Social reactions to decompression illness

What can sociological and psychological sciences do for divers? Studies of diver behaviour can reveal important factors that contribute to risk of injury and how we react to incidents involving injury and/or fatalities and can potentially inform changes to procedures that can influence social attitudes and individual attributions, and ultimately safety.

Several months ago I caught a very brief radio piece referring to research on social reactions and stigma surrounding decompression illness, by Jennifer C Hunt, a Sociologist and university professor. This online article outlines her research in this area. It appears to be from around 15 years ago, so this is not current research, but interesting themes include:

  • Immediate survival and post-traumatic reactions – “The immediate concern for the diver with DCI is the threat of death….. must face the reality that he or she is not invincible, bend victims may suddenly become aware of their physical vulnerability and lack of control over their bodies.”
  • Loss in terms of injury or social relationships – “If the diver survives, the threat of other physical losses becomes paramount. These include the loss of bodily functions that have previously been taken for granted”
  • Loss of diving – “Diving is not only a social activity but also a deeply private one. A fundamental concern of any serious diver who “takes a hit” is the loss of diving itself, a deeply meaningful experience which lies at the core of the person’s being and defines him or her as fully alive.
  • Defense reactions such as minimising shame by shifting of blame- “Denial is not the only defense divers use. Joking and excessive concern with a buddy provide other means of protection. Divers also try to minimize the guilt and shame associated with making mistakes by shifting the blame to something outside themselves. They may engage in attacks on the self in order to keep a lid on the rage they feel towards others. Admission of their own participation in an accident is particularly painful for some divers, because they recognize that there is a part of themselves they do not control which encourages them to take risks and suffer injury.”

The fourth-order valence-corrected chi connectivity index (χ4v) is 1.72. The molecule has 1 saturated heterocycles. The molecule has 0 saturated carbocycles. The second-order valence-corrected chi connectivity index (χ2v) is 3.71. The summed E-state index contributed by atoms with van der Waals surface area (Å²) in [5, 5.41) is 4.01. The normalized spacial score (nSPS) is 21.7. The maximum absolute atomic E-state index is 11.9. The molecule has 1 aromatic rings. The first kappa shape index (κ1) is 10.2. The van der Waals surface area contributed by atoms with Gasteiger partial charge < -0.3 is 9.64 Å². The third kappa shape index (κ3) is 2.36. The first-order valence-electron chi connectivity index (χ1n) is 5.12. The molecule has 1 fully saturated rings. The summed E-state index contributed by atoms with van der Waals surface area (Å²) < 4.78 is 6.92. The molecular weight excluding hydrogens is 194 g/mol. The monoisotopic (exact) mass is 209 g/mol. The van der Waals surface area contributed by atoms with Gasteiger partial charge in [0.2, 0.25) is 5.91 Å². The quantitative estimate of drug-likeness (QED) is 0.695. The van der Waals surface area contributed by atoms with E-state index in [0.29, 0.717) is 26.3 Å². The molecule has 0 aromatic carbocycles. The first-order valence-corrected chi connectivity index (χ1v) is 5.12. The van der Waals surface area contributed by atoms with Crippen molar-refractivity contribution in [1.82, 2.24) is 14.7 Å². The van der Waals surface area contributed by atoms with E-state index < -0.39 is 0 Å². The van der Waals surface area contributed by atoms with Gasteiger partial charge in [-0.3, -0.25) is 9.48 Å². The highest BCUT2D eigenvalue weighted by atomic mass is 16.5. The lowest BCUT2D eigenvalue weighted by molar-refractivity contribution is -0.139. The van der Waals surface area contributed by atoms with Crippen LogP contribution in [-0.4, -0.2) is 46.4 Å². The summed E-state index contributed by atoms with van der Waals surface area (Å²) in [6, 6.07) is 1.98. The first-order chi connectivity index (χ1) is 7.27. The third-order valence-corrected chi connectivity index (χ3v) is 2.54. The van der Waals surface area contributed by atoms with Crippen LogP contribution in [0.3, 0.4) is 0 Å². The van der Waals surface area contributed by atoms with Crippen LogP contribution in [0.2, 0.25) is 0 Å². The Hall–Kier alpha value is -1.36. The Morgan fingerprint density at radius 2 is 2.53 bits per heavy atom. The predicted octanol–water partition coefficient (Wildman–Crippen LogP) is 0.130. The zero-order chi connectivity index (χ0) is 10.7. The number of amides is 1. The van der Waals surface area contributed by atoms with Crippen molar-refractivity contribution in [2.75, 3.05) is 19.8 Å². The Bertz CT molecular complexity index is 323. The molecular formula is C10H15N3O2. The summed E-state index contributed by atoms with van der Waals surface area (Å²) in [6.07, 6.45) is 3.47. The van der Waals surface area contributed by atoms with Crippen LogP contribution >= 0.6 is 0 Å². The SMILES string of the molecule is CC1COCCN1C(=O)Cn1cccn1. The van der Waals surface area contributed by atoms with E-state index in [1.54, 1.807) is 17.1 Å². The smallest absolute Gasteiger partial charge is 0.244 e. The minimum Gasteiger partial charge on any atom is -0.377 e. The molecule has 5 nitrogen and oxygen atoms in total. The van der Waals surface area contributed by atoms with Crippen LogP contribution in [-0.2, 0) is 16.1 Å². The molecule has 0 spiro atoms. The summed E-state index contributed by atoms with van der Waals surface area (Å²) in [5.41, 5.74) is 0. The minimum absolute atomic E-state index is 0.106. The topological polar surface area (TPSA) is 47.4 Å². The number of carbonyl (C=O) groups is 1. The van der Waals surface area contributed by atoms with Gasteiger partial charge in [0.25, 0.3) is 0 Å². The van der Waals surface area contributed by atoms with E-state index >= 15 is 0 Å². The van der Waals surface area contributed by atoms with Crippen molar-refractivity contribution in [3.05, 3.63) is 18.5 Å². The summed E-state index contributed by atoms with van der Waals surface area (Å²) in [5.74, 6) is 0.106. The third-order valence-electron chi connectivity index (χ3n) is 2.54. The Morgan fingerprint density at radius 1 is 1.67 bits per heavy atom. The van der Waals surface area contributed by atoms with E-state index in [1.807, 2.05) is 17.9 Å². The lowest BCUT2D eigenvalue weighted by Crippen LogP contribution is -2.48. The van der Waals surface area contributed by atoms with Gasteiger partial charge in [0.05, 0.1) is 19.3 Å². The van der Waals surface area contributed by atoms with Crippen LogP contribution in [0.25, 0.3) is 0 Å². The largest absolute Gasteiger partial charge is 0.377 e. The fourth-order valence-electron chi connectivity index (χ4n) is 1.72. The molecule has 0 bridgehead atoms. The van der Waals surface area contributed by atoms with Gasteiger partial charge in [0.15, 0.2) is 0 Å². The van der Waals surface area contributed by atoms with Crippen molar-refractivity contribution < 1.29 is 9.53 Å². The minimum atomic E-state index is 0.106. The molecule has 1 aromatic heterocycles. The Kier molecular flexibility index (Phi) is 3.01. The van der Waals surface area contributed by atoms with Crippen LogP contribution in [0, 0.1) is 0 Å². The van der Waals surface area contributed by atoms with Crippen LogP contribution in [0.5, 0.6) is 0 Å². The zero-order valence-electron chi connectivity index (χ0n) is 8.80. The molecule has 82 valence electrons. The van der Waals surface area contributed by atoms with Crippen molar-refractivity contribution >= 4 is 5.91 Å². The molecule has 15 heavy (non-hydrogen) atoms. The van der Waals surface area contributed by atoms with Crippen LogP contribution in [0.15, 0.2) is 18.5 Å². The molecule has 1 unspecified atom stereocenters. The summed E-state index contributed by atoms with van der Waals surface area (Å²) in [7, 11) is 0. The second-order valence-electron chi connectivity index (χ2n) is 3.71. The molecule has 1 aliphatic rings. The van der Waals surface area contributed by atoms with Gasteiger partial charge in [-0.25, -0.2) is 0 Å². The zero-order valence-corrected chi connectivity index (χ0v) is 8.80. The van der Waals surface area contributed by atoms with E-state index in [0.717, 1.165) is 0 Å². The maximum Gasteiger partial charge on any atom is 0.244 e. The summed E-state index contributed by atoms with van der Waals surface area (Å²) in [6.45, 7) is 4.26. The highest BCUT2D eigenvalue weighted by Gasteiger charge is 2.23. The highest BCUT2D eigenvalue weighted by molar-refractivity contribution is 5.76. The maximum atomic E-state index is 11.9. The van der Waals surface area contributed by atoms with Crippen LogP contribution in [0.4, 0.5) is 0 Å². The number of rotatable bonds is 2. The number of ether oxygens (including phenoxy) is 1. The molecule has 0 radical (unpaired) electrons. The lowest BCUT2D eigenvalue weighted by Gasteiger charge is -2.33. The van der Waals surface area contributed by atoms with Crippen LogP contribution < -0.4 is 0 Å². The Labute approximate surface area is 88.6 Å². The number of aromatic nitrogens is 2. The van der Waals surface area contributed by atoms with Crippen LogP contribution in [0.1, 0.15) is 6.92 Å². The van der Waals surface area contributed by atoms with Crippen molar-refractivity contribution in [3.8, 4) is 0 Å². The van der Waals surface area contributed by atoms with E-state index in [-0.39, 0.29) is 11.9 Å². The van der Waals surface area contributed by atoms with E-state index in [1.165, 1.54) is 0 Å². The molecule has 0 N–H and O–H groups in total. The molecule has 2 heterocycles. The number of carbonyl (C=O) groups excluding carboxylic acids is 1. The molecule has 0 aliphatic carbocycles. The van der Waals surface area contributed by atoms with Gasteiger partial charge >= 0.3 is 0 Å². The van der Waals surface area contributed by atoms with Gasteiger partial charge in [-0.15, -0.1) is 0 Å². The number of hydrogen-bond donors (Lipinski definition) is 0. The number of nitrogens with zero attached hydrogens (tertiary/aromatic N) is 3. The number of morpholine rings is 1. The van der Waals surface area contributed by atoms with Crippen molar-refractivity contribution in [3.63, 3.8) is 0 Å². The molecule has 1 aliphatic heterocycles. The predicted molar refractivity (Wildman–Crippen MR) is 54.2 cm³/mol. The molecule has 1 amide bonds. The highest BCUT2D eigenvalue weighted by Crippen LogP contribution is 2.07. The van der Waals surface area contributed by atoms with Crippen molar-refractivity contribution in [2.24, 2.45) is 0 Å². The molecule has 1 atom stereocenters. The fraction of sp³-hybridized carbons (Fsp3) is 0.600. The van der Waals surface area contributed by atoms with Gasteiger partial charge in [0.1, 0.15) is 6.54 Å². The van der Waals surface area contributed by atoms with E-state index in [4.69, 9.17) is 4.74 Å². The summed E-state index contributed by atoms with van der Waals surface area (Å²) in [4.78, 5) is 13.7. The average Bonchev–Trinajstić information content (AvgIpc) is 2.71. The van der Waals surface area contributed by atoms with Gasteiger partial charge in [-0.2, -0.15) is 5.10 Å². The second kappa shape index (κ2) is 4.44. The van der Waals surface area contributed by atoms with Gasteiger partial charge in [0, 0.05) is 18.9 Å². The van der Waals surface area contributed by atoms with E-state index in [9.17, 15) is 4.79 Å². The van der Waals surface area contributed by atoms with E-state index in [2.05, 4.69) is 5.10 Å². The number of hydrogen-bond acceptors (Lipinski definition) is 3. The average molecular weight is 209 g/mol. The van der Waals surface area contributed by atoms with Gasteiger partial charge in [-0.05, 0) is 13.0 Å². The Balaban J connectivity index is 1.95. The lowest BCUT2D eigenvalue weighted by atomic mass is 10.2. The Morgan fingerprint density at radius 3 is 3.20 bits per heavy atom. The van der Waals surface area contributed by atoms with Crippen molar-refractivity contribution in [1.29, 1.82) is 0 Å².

• Judgement of moral responsibility; “good victim” (e.g. inexperienced and not made aware of risks) and “bad victim” (e.g. exceeded limits and “deserving” of consequences). – “A recent article on computer dive accidents highlights this distinction. “Bends appear to fall into two distinct categories: 1) undeserved hits (mystery accidents), and 2) deserved hits (resulting from violations of safety procedures).” (Murphy, 1992). Categorization of the “bad” victim is subject to flux, depending on whether the diver admits a mistake and how he or she publicly handles the accident.”
  • Reactions of dive shop/employer and attitudes to injured staff – “Many shops depend on training agencies for their ratings, which they fear will be compromised if too many instructors get DCI. The shop’s public image is also at stake, and managers fear losing customers.”
  • Limits of responsibility – “There is great variation in policy and practices regarding diver safety. …vary in how they view their responsibility and the precautions they are willing to take.”
  • Concealment of symptoms of DCI – “diver experienced symptoms of DCI and did not discuss them with the divemaster because she feared his reaction. She continued to conceal her fear that she had DCI when they arrived on shore, despite some mild symptoms of paralysis.”
  • Social responses (e.g. degrading remarks) – “Joking and sarcastic remarks constitute another way that buddies often react to accidents. Some jokes are friendly; others are ambivalent or overtly hostile.”
  • Internal shame/guilt  vs external blame – “…continues to vacillate between blaming herself and blaming others. Sometimes she attributes her accident and/or physical disabilities to her computer, an irresponsible dive operation and a catheter. At others, she becomes involved in endless attacks on herself. Her defensive fluctuations, which alternately protect her from shame and humiliation or intolerable rage, provide no relief. This diver cannot forgive herself for what happened and has little understanding of why she put herself at risk of injury. She often feels as though she was punished and sometimes she thinks she deserved it.”
  • Impact of psychological and social reactions on behaviour and diving practices – “Some divers, feeling socially discredited and depressed after a prolonged illness, may go back to diving before they fully understand the dynamics of their accidents and resolved the trauma.In their minds, only diving can restore self esteem by proving to themselves and others that they are socially worthy members of the diving community.”

There appears to have been evidence from the participants in studies summarised here of DCI being socially stigmatising and triggering blame/shame.  The radio piece highlighted this as being a difference in how we respond psychologically to DCI than to injuries within other sports. The author concludes that “DCI is not a moral disease” and “victims should be treated with understanding”.   It is interesting to consider if and how this has changed at all over the years since the piece was written, as well as related questions around current attitudes to DCI and behaviour in relation to risk.

Hunt, J.C., (1993). Straightening out the Bends. AquaCORPS Magazine, (5)

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